Each person has some piece of the “must have” information, perspective or expertise that I don’t have. For example, my pal in Toronto is a marketing whiz. I have my content strategist who always steps in and grabs the details out from under me at just the right moment (in case you didn’t know I’m a big picture kind of girl). There’s my techie guru across the continent and my mastermind American coach/entrepreneur buddies who help me wrestle down my next big idea. And not to forget my own executive coach – she’s always got my back.
Grateful is an understatement.
Naturally, we all come with unique skills, experiences, and viewpoints so no two businesses will ever look alike. I’ve taken courses and bought the books; learned the winning formulas for this and that; tested and failed; adapted and flourished. And my truth from these experiences is that, yes, I can learn the logistics but I will never succeed to my own standard of achievement if I don’t bring ME to the business equation.
Let me explain.
I’m driven by my values of uniqueness and professionalism. Therefore, I believe that for me to be successful, I must bring my distinctive thinking and way of being to my business. And I must do that by using my expertise to provide my clients with a respectful, encouraging and authentic experience.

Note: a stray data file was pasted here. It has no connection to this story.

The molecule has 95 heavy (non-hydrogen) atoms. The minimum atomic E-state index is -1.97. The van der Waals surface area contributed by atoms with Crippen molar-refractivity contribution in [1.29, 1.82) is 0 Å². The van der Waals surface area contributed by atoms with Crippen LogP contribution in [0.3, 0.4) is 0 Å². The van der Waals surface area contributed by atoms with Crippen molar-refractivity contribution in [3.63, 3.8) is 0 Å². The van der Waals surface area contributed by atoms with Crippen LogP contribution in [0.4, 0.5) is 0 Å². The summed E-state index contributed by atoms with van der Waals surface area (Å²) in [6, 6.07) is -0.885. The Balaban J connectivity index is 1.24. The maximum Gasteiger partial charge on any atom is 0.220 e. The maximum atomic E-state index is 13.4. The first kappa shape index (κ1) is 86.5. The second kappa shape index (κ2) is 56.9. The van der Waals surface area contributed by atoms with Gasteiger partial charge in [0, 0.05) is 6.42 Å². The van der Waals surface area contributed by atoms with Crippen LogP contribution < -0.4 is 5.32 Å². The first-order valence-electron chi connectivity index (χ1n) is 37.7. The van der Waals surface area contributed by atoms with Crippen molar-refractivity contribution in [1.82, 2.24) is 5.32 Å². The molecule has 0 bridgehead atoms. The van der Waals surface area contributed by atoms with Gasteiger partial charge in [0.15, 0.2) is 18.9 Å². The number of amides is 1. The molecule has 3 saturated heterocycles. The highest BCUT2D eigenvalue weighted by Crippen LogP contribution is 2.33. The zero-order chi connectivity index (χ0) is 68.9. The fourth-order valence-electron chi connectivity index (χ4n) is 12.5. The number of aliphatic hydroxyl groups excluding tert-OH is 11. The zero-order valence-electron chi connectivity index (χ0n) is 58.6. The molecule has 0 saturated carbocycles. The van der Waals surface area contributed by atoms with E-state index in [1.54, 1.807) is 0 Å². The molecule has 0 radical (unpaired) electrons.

I’m super clear on what strengths I bring to the equation. I’m also well aware of where I fall short.
I’ve always placed a high value on self-development and I’ve done tons to understand who I am and what makes me – well, me.
When I started my business I relied heavily on my strengths, and I still do. Unlike many people, I didn’t have fear or doubts. I didn’t have sleepless nights of worry and panic.
And that, my friends, has come from being really committed to working on my personal and professional development.
Doing the work includes time, curiosity, coaching and a deep-seeded focus on the process. And now I bring a similar process to my business.